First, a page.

In Nexus portfolio quite a bit like you know, I mean, partly I’m either fully involved or partially involved Dhruva, Kaltura. Aryaka is also in that line. Postman should also not be too further behind, you know, things like that. So, there are quite a few of the companies which are there and, yeah, I mean, for us in a way just, again, like basically keep on working with the companies and hopefully helping them doing the best thing at one possible time. And these are the milestones, which would happen. I definitely think that for most of the companies like Postman, for us ARR is a lagging indicator. Like we, among all the metrics that drives the company, I will definitely say that, in most cases, it’s not the ARR, which is the main goal. ARR, of course, is an important goal. But often like, you know, ARR follows versus ARR driving, like, you know, all key decisions.
But how market rewards and how other investors would follow Nexus, this would be one of the key metrics.
Yeah, it would be, but the problem is that, you know, if, at least from a company perspective, what you’re saying, Yeah, outside in how people look at, yeah, I understand that. And at the end of the day, like, you know, ARR becomes a metric for a lot of things, and the company is going public, and all that, but if you’re building it out, you know, every other day, you can think of ARR, because what leads to ARR is most important, and sometimes actually, just being driven by ARR will lead you to take a lot of suboptimal decisions. Yeah. And, you know, that can be harmful. So, so, which is very important, it’s like, you know, in consumers, also, we never, never drive any company based on GMV targets never. Right. So here also, it’s kind of that like, you know, we always say, if you ask Abhinav, he will say that, you know, he is not even thinking of ARR on daily basis. ARR is a lagging indicator him.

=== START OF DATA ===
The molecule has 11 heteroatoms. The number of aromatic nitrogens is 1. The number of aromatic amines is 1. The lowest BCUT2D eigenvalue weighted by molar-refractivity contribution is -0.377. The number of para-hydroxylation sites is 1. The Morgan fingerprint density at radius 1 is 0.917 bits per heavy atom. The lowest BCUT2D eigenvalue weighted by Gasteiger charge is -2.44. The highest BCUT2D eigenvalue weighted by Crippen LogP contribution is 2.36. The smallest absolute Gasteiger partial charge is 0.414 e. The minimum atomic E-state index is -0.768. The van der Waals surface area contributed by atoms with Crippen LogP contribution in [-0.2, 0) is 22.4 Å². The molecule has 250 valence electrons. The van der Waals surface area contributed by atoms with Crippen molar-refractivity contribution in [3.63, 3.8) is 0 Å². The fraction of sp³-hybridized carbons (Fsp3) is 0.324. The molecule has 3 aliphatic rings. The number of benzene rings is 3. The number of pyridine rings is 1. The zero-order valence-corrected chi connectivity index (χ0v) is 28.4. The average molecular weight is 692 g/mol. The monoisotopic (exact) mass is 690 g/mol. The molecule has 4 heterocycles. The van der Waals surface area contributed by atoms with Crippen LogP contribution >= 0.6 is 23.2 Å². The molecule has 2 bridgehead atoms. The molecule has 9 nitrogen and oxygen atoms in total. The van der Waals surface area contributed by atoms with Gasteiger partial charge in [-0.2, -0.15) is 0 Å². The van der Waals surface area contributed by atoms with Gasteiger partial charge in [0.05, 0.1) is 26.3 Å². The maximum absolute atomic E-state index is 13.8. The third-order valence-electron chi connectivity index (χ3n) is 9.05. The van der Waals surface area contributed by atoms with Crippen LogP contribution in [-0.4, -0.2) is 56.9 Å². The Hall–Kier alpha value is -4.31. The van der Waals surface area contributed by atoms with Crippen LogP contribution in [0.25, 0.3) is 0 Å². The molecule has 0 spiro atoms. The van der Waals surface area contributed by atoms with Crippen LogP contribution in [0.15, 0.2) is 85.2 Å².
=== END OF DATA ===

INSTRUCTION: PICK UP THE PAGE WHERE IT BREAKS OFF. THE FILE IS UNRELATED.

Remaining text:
So, what are the key indicators, which help company drive, one, you have already indicated in the Postman case, that is a number of users, what would be other indicators?